(3) Biologics license application (BLA) and supplement number.


(4) Date of U.S. approval of BLA.


(5) Date of postmarketing study commitment.


(6) Description of postmarketing study commitment. The description must include sufficient information to uniquely describe the study. This information may include the purpose of the study, the type of study, the patient population addressed by the study and the indication(s) and dosage(s) that are to be studied.


(7) Schedule for completion and reporting of the postmarketing study commitment. The schedule should include the actual or projected dates for submission of the study protocol to FDA, completion of patient accrual or initiation of an animal study, completion of the study, submission of the final study report to FDA, and any additional milestones or submissions for which projected dates were specified as part of the commitment. In addition, it should include a revised schedule, as appropriate. If the schedule has been previously revised, provide both the original schedule and the most recent, previously submitted revision.


(8) Current status of the postmarketing study commitment. The status of each postmarketing study should be categorized using one of the following terms that describes the study’s status on the anniversary date of U.S. approval of the application or other agreed upon date:


(i) Pending. The study has not been initiated, but does not meet the criterion for delayed.


(ii) Ongoing. The study is proceeding according to or ahead of the original schedule described under paragraph (b)(7) of this section.


(iii) Delayed. The study is behind the original schedule described under paragraph (b)(7) of this section.


(iv) Terminated. The study was ended before completion but a final study report has not been submitted to FDA.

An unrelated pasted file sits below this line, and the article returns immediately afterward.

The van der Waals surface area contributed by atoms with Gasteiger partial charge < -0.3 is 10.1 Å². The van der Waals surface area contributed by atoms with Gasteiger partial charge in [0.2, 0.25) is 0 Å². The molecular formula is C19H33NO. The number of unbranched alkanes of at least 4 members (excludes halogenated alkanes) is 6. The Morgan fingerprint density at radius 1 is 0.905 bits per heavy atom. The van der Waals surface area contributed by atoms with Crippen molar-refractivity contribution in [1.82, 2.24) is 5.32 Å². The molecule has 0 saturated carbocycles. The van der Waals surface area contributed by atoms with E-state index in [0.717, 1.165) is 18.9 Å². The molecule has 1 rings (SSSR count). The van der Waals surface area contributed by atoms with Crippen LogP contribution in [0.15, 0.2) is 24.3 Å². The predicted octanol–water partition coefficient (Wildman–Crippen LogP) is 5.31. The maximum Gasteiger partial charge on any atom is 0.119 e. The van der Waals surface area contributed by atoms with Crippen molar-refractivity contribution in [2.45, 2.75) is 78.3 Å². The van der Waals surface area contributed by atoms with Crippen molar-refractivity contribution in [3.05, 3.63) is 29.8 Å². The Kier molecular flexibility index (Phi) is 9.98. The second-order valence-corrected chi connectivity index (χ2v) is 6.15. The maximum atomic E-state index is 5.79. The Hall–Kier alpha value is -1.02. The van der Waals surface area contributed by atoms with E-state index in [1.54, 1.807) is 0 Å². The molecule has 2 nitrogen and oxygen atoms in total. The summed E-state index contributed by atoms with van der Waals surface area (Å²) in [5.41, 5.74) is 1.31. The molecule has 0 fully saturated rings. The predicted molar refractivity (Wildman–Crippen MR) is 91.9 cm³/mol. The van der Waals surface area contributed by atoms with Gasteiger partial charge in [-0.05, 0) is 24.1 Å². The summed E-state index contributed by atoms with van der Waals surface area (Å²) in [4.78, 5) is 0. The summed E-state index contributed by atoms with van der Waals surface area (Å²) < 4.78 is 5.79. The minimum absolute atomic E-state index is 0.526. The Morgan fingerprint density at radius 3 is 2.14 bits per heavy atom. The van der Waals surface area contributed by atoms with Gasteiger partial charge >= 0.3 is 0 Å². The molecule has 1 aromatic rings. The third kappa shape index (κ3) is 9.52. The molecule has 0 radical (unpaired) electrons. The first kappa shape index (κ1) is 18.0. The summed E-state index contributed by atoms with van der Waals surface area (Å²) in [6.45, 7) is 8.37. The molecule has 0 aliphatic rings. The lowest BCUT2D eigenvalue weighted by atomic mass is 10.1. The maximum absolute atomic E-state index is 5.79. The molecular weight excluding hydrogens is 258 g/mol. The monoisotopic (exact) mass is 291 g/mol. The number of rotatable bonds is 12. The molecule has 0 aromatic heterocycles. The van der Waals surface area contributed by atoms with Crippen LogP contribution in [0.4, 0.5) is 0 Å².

(v) Submitted. The study has been completed or terminated and a final study report has been submitted to FDA.


(9) Explanation of the study’s status. Provide a brief description of the status of the study, including the patient accrual rate (expressed by providing the number of patients or subjects enrolled to date, and the total planned enrollment), and an explanation of the study’s status identified under paragraph (b)(8) of this section. If the study has been completed, include the date the study was completed and the date the final study report was submitted to FDA, as applicable. Provide a revised schedule, as well as the reason(s) for the revision, if the schedule under paragraph (b)(7) of this section has changed since the previous report.


(c) When to report. Annual progress reports for postmarketing study commitments entered into by applicants shall be reported to FDA within 60 days of the anniversary date of the U.S. approval of the application for the product.


(d) Where to report. Submit two copies of the annual progress report of postmarketing studies to the Center for Biologics Evaluation and Research or Center for Drug Evaluation and Research (see mailing addresses in § 600.2(a) or (b) of this chapter).


(e) Public disclosure of information. Except for the information described in this paragraph, FDA may publicly disclose any information concerning a postmarketing study, within the meaning of this section, if the agency determines that the information is necessary to identify an applicant or to establish the status of the study including the reasons, if any, for failure to conduct, complete, and report the study. Under this section, FDA will not publicly disclose trade secrets, as defined in § 20.61 of this chapter, or information, described in § 20.63 of this chapter, the disclosure of which would constitute an unwarranted invasion of personal privacy.


[65 FR 64618, Oct. 30, 2000, as amended at 70 FR 14984, Mar. 24, 2005; 80 FR 18092, Apr. 3, 2015]


Subpart H – Approval of Biological Products When Human Efficacy Studies Are Not Ethical or Feasible


Source:67 FR 37996, May 31, 2002, unless otherwise noted.

§ 601.90 Scope.